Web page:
Jennifer Lopez has been leading an eclectic career as an actress, singer and dancer for nearly a quarter-century, and has managed to carve out a distinct brand for her persona as the impossibly pretty, vastly wealthy woman who can still make you believe she knows what it’s like to be an average working-class woman.
Clint Eastwood, meanwhile, has of course been an icon of cinematic manhood for decades, and at 86, he’s directed and starring in another in a literally endless parade of critically acclaimed hits with “The Mule.” Oddly, these seemingly disparate superstars have similar themes in their latest films, which both have a lot to say to audiences who are middle-aged and older.
J. Lo’s latest film, “Second Act,” has flown under the radar of the Christmas blockbuster season yet provides her the perfect role as Maya, a 40-year-old woman who goes for a big promotion to head manager at the Whole Foods-style supermarket she’s been working at for 15 years. When she loses the job because she only has a GED, Maya’s best friend’s son creates an entirely new and wholly false online persona for her so she can compete for better jobs that require higher education.
Suddenly Maya finds herself hired as a consultant by a line of facial creams and thrown in over her head amid a flashy corporate world with tons of perks. Tasked with competing against Zoe (Vanessa Hudgens), the hotshot 24-year-old daughter of the company CEO (Treat Williams), in a race to develop the best new organic skin cream, Maya finds a bigger surprise when it’s revealed that Zoe is the daughter she gave up for adoption during high school.
That plot twist is surprisingly effective, lending an unexpected emotional depth to the film that balances well against a number of quirkily fun supporting characters and screwball comedy moments. Among her friends are veteran “King of Queens” costar and famed ex-Scientologist Leah Remini, who plays best friend Joan with snappy sarcasm, and writers Justin Zackham and Elaine Goldsmith-Thomas bring funny touches to a wide array of Maya’s co-workers in both her past blue-collar and new white-collar lives.
The writers also deliver some pretty hilarious off-beat sight gags and physical comedy at unexpected moments throughout. But it’s Maya’s relationship with her surprise daughter Zoe that forms the true heart of the movie, and it’s refreshing to see a major movie character strongly espouse a pro-life and pro-adoption viewpoint. Maya makes it clear that she never considered anything but adoption for a moment, and Lopez delivers the lines with touching emotion.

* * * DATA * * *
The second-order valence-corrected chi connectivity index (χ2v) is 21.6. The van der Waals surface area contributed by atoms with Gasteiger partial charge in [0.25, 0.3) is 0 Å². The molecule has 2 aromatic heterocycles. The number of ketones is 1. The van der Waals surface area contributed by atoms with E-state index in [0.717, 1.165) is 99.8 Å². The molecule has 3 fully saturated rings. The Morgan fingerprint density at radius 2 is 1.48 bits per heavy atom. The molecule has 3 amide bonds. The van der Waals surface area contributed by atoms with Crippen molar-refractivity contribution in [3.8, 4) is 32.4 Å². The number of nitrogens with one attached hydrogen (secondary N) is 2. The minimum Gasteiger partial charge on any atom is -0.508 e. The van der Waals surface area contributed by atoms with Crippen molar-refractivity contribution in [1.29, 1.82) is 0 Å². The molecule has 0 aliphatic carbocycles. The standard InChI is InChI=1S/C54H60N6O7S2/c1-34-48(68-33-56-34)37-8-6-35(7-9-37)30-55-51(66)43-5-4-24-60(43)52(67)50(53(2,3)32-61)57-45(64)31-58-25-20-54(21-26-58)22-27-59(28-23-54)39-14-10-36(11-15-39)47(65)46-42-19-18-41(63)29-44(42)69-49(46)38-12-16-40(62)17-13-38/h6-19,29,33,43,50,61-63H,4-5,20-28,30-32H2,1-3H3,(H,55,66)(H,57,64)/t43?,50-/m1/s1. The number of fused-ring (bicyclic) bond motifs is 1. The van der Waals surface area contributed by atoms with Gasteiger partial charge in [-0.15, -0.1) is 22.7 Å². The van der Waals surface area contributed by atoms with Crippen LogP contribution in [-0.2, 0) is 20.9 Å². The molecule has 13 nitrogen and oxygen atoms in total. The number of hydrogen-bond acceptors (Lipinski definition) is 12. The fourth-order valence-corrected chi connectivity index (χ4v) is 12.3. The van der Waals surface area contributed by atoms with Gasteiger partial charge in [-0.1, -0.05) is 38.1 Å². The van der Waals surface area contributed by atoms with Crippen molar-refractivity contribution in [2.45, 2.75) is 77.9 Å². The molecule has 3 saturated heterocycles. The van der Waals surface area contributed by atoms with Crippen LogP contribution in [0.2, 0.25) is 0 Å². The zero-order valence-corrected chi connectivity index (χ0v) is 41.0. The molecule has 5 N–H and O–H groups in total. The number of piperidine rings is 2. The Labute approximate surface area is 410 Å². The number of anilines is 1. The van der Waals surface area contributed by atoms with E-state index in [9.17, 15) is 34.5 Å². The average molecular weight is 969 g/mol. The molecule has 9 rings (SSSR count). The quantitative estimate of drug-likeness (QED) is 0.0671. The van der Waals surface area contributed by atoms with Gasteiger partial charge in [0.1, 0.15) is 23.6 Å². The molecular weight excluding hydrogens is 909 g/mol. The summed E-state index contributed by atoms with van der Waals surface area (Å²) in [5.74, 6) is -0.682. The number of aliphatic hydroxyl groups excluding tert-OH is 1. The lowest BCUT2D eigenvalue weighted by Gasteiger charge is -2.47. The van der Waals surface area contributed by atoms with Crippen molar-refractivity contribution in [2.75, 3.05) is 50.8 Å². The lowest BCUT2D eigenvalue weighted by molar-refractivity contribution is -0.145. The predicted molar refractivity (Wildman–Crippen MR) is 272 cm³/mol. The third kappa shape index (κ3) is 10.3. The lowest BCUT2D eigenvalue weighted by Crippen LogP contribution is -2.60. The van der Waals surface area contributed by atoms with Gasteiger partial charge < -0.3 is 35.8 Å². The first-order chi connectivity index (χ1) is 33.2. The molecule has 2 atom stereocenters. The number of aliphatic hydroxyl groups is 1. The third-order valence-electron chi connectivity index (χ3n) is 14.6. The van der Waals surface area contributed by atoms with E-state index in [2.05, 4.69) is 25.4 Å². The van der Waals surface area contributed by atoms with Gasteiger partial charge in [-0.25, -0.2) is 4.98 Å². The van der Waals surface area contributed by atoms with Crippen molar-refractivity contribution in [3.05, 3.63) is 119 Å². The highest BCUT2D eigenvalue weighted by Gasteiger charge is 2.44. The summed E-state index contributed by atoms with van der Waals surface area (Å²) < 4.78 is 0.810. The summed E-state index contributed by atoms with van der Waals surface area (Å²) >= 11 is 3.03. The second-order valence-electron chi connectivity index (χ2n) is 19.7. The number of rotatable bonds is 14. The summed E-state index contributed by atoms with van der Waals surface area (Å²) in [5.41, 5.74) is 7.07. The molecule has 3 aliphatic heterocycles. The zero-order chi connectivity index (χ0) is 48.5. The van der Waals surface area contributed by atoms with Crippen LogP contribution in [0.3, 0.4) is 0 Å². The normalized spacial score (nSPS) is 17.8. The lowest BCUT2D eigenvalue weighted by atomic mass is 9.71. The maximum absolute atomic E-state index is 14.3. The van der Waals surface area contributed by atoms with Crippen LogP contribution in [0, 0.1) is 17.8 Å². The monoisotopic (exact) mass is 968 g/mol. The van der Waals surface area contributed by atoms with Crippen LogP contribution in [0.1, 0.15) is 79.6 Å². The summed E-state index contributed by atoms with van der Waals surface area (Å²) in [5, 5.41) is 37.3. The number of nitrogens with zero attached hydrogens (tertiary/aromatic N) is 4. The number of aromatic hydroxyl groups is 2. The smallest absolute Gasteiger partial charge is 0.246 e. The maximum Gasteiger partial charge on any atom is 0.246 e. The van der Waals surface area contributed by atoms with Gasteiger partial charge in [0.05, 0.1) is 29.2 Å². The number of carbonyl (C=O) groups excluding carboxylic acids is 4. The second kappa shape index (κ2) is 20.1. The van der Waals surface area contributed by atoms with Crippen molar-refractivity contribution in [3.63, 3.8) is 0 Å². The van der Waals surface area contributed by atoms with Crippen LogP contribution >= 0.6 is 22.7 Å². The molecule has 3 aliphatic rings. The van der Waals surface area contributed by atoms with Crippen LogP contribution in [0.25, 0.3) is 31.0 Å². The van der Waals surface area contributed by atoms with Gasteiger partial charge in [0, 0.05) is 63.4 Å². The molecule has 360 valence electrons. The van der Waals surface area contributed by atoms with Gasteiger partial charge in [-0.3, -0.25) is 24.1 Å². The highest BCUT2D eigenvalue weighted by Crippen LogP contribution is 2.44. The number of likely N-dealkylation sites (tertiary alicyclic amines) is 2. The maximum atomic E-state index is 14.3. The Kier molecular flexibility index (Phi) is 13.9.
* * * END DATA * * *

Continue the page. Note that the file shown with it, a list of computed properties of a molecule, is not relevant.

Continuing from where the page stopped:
Lopez knocks her well-rounded role out of the park, but “Second Act” unfortunately has a couple of gaping plot holes and logical lapses that weaken it in the middle and near the finale. Unfortunately, since they’re connected to the plot twists that form the surprising center of the film, it’s unfair to spell them out in detail.
But those are easily forgivable offenses in a movie that more often than not proves to be both funny and inspiring, while again giving viewers a true appreciation of life and making the most of the circumstances you’re forced to handle. Providing plenty of fodder for meaningful conversation in addition to a wide range of emotions, “Second Act” proves to be a first-rate date film.
“The Mule” features Eastwood as Earl Stone, a 90-year-old lifelong horticulturalist who has spent more time and money focusing on his prized plants than he has on his own family. He’s also been a financial failure in addition to a failed husband and father, so when his home is about to be foreclosed and he’s driven to desperation, he agrees to consider a job driving mysterious bags long distance between El Paso and Chicago for increasingly large sums of money.
Earl knows that there has to be something wrong with the situation, as a Mexican drug cartel is using him as an unsuspecting drug runner between the two cities. But he needs to save his house, and his daughter needs help paying for her wedding, and the VFW hall he’s a member of is in danger of closing down due to costly repairs, so Earl takes the money and doesn’t ask questions.
But the problem is, federal agents led by Colin Bates (Bradley Cooper) are starting to ask questions about who the hot new drug-runner of the cartel is, and they’re closing in fast on Earl. As a family crisis forces Earl to decide between family and his dangerous work for the cartel, “The Mule” becomes a slow-burning masterpiece thriller, in addition to an interesting and engaging exploration of forgiveness and redemption, family and second chances.
Eastwood is outstanding as always, and he reteams here with Nick Schenk, who also wrote his biggest blockbuster ever, “Gran Torino.” While “The Mule” is much more mellow in its tone, it’s highly effective, edge of your seat entertainment that while rated R, has a relative minimum of foul language and violence for the rating and should be easily enjoyed by any adult.